In my mind, BYOB means bring as much as I—or my husband and I—will be drinking. But I’ve noticed recently that it is now a looser term meaning, “Bring enough to share.” Am I a Scrooge for showing up with one bottle of beer (or the like) that I plan on consuming instead of a six-pack to share with everyone at the party? — M. H.
You’re right that it’s a confusing expression, and you definitely don’t need to spring for the Dom PÃ©rignon, but I would never bring less than a six-pack of beer or a full bottle of wine to a party. (I’m trying to imagine what the wine version of a single beer would be. A to-go cup?) The host is creating a festive and convivial atmosphere, and your generosity of spirit, rather than a letter-of-the-law interpretation of BYOB, is the best way to help foster that. Plus, your host has done the work of providing the meal and the hospitality. Your contribution is the least you can do to help offset the expense. And if they should end up with enough leftover booze for the next party? Fantastic! (In my friends group, we call this the “wine tax.”) That said, if money is tight, then show up with whatever you can—or empty-handed and apologetic: “I’m so sorry not to have brought something,” you can tell your host. “But I’m so happy to be here.” Then help yourself to a drink; other folks will be glad to share.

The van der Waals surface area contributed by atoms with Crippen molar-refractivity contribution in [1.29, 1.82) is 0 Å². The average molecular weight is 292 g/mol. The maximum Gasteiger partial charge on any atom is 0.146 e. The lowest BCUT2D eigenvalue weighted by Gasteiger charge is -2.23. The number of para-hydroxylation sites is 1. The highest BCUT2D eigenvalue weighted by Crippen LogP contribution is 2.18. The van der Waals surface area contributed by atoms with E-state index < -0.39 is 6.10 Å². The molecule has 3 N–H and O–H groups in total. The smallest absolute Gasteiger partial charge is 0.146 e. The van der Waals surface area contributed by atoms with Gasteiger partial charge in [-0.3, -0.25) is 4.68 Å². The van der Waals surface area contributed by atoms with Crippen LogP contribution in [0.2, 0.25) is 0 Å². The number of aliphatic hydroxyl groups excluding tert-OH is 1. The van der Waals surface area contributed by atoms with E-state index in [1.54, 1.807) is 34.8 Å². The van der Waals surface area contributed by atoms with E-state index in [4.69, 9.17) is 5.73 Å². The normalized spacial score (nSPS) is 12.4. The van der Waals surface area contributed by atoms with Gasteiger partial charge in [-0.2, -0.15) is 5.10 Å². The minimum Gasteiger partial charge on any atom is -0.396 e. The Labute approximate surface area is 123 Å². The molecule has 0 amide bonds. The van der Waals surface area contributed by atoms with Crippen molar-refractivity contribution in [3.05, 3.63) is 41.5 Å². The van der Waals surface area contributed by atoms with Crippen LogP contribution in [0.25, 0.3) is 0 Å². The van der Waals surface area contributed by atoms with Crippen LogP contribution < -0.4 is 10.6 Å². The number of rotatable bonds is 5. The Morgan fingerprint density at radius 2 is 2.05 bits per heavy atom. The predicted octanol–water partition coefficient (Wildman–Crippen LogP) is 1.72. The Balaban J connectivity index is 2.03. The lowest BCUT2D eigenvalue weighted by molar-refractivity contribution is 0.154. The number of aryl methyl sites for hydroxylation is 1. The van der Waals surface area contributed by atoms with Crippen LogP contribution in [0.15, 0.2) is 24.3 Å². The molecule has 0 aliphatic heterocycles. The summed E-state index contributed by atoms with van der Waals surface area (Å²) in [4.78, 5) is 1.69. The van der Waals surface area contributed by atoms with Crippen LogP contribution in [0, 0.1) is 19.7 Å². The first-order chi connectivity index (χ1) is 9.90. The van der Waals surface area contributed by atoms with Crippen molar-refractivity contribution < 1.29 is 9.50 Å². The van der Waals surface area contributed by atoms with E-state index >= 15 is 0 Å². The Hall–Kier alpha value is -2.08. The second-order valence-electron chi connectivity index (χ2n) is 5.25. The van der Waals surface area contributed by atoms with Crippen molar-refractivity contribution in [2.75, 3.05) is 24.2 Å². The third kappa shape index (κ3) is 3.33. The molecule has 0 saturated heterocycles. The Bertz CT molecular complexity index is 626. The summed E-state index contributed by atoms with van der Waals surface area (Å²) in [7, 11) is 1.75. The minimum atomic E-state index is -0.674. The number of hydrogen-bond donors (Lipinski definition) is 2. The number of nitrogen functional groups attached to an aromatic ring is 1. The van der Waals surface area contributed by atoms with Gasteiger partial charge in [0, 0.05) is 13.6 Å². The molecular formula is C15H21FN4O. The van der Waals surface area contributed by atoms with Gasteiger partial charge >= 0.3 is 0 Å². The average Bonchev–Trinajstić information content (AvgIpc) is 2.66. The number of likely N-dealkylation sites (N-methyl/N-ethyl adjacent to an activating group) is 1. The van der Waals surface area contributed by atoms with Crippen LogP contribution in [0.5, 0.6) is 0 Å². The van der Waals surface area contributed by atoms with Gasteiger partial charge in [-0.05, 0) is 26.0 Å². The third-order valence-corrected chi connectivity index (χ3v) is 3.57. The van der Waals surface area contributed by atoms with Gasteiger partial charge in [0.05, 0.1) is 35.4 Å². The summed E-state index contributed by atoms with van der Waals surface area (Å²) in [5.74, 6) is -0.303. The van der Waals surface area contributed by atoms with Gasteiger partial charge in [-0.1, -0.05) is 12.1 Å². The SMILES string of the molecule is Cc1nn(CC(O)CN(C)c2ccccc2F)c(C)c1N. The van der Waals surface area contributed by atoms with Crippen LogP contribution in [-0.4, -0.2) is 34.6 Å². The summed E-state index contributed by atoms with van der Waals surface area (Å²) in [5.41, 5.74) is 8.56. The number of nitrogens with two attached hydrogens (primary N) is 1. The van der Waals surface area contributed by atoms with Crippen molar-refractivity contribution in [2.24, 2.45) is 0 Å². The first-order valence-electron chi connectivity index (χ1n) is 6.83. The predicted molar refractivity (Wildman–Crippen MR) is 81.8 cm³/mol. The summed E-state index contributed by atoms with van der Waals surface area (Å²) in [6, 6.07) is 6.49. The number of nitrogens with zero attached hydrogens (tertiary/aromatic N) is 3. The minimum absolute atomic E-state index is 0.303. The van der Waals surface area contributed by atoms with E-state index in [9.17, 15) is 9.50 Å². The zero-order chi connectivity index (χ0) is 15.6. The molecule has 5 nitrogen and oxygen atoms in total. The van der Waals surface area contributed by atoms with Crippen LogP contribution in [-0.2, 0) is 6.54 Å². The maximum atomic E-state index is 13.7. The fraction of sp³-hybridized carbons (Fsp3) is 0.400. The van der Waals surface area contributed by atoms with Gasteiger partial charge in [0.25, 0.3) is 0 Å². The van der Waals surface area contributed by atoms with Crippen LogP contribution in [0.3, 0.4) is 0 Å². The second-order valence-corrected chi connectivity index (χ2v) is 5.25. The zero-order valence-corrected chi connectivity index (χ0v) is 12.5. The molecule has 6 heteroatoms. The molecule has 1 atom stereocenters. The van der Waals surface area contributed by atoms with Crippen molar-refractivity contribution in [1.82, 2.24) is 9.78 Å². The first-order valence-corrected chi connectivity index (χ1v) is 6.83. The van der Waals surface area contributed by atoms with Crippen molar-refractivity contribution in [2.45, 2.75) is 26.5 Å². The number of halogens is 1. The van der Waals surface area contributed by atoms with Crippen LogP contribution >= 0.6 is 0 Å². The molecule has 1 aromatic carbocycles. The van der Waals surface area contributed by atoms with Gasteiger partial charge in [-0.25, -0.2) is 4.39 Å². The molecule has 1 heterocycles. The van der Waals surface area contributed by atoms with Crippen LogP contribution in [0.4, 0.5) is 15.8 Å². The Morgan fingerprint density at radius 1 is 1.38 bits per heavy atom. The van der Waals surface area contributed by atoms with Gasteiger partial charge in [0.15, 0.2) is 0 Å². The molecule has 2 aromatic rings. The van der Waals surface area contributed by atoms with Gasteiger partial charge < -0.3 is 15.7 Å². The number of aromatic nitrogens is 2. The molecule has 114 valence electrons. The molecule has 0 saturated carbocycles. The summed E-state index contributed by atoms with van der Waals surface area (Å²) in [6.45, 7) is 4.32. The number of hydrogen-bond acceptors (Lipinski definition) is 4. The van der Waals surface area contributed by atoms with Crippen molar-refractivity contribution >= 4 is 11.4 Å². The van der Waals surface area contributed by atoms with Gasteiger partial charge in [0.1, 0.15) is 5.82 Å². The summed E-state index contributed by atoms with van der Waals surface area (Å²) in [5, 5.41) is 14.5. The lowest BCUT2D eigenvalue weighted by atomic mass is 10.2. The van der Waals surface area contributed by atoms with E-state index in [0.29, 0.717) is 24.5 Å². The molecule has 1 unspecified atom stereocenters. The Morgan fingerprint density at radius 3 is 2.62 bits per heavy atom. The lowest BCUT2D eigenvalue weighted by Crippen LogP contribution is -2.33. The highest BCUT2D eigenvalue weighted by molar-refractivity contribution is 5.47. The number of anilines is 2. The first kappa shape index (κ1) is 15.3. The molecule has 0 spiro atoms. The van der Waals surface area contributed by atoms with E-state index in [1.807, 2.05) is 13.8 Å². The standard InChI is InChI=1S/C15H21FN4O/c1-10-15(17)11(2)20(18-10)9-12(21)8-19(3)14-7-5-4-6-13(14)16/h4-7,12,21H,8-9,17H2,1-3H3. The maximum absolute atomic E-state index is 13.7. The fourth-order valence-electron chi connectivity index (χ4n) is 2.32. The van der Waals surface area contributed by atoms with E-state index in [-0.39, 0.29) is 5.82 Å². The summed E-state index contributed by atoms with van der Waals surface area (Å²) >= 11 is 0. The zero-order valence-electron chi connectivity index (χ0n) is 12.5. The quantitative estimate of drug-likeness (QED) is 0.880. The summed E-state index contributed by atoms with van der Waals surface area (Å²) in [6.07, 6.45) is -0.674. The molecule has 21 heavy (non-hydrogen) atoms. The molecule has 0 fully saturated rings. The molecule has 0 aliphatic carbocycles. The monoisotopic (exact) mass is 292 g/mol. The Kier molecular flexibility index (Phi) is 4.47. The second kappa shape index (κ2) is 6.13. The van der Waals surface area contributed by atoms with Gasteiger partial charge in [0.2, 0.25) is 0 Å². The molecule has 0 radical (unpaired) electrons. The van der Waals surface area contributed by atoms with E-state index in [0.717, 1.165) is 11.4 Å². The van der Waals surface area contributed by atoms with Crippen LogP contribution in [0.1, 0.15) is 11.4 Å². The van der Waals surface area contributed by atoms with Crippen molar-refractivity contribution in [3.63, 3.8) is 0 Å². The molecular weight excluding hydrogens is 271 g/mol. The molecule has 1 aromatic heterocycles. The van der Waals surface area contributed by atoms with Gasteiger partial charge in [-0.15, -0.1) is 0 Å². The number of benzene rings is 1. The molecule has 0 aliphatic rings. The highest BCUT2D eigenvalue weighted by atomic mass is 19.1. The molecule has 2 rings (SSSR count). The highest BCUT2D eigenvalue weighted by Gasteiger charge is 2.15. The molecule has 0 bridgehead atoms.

Is it rude to ask a hostess who else is invited to a party? — P.F.
This is a case where timing is everything. It is indeed rude to ask who else is invited before RSVPing. That's like kids in the old commercial asking what's for dinner before agreeing to stay. (Stove Top stuffing!) You don't want your response to seem conditional. But if you've already given an enthusiastic yes? By all means. "I'd love to come. Who else am I going to get to see?" is how I phrase it. (I'm the kind of person who wants to know more about everything.) If, however, there's a specific issue at hand—you're worried about partying with your boss, say, or you're avoiding your ex—then it's OK to feel it out with your host before accepting the invitation: "I don't want to make your party awkward. Do you know if my ex is going to be there? If he is, I'll probably sit this one out." It's not your host's job to tailor the party to your circumstances, but it is your job to take care of yourself.
I hosted a party, and a guest got red wine all over her white pants due to a cracked wineglass. What should I do now that the party is over? — S.C.
Accidents happen. Like I say to my kids (and try to practice myself): It's not what you do wrong; it's what you do next. Luckily, they're just pants. I assume you've already apologized for the mishap and confirmed the integrity of your other glasses. Next, check in with your guest and see if she's had any luck getting the stain out. (A spray-on product such as Wine Away might help, by the way.) If not, offer to pay her dry-cleaning bill. Assuming that the pants aren't made of mink or alligator, this should be fairly straightforward. And ideally she'll be left not with a burgundy souvenir but with happy memories of your graciousness.